When it comes to pure artistic achievement, there was only one person sparring with Kendrick for the title of Best Rapper Alive last year. Jay-Z, weary and wiser for it, returned with an album that had no right to be the masterclass that it is. 4:44 doesn’t have the number one hits, the dazzling pyrotechnics, or the naked competitiveness that Kendrick brings to bear on DAMN. Instead, Jay acts his age—something we’ve never seen before, from any rapper. The result is a focused statement from a man trying to get you to listen and, more importantly, understand. Much was made of this being Jay’s apology album—it was, but it was much more than that. It’s the kind of album artists can usually only make at the beginning of their careers, jam-packed with every thought careening around their head, a definitive personal statement with the air of a conversation. In this case, you listen because it’s album number 13, and he’s not supposed to have anything left to say.

If Jay was interested in showing off he’s made it clear that he could still give anyone in the game—Kendrick included—a run for their money. Instead, he opted to make songs that sigh instead of roar. It was the right decision.

While K. Dot and Jay circled rap’s best album, Cardi B loudly dominated 2017. For those really in the know, this might have been expected. She’d long been the center of attention, mapping out a path to success from a strip club to Instagram to TV. Her leap to music was audacious, but it made sense that she would eventually reach new heights. For the uninitiated, Cardi B emerged, fully-formed, into a universe that she seemingly controlled through sheer force of will and an elementally magnetic personality. She reminded us that rap is a game of characters. Outsized, real figures, and it’s there that Cardi B truly excels. It’s impossible to stop watching her—she’s compulsively relatable, outspoken to a fault, and is something of an apex predator in the Instagram Era of rap personalities.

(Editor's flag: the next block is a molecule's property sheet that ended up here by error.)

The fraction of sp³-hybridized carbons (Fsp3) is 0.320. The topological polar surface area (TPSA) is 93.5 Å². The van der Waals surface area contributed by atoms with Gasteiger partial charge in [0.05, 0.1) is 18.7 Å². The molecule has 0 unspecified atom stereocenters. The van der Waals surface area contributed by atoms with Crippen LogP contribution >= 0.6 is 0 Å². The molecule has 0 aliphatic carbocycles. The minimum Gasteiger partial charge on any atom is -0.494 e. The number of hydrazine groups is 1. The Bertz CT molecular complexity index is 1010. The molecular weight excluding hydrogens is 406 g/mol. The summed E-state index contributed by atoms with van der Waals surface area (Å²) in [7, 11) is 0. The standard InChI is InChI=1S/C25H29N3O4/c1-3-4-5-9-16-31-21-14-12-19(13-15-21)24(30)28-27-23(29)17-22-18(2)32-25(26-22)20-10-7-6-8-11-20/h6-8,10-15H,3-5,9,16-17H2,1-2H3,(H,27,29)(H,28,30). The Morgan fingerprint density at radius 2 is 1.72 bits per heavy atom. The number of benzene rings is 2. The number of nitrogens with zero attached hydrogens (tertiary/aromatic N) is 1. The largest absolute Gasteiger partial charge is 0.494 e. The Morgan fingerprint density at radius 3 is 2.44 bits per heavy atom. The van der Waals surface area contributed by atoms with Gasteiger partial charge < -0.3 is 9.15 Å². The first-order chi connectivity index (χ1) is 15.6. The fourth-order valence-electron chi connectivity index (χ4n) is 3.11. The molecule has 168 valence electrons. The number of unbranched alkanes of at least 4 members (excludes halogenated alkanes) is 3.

Of course, that would be nothing without good music. The jump from celebrity to rapper—a real jump that amounted to more than flash-in-the-pan attention—is a risky, improbable one. Cardi B has made it, sure-footed, thanks to a concentrated, three minute and 44 second-long distillation of her appeal called “Bodak Yellow.” It was a breakout hit—inescapable in New York for the entirety of the summer—eventually reaching number one on the Billboard charts (and unseating Taylor Swift on its way). More impressive than its commercial success, though, was how confidently it was pulled off. Despite quibbling claims of stolen flows (a kind of borrowing that’s both foundational to hip-hop and nodded to in the song’s title), “Bodak” is the Cardi show from start to finish. The song is stunningly charming and even more catchy—it’s Cardi to the core, which is why it achieved the success it did. “Bodak Yellow” was both an introduction and definitive statement, and the rare debut smash hit that serves as an announcement, not a career peak.

While Cardi’s rise took most of 2017 to gestate, Future opted to announce his presence straight out of the gate. Always a prolific studio rat, known for resuscitating his career by furiously distributing street rap that was better than any of his peers’, the surprise release of FUTURE was not actually a surprise. That’s what Future does: drop great music on a whim. What was surprising was what people latched onto as the album’s biggest hit: “Mask Off,” a pan flute-led, laconic piece of trap music that set off thousands of memes and more parties. What was even more surprising happened the week after FUTURE, when Nayvadius dropped HNDRXX.

If Future had made the prospect of a surprise album something closer to an expectation, he blew the concept out of the water when he did it twice in two weeks. More impressive than the sheer productivity, though, was how assured the two projects were. This wasn’t a song dump, generated to flood the market, but a calculated attack on two fronts. The design became clear when the projects were laid out together: FUTURE the brutalist, scorched-earth piece of bass-boosted antagonism that took Future’s hard-won persona to its logical extreme, and HNDRXX the formally inventive peeling back of layers to hint at some empathy behind the mirrored sunglasses, as well as an artistic path forward for one of rap’s best songwriters. —Brendan Klinkenberg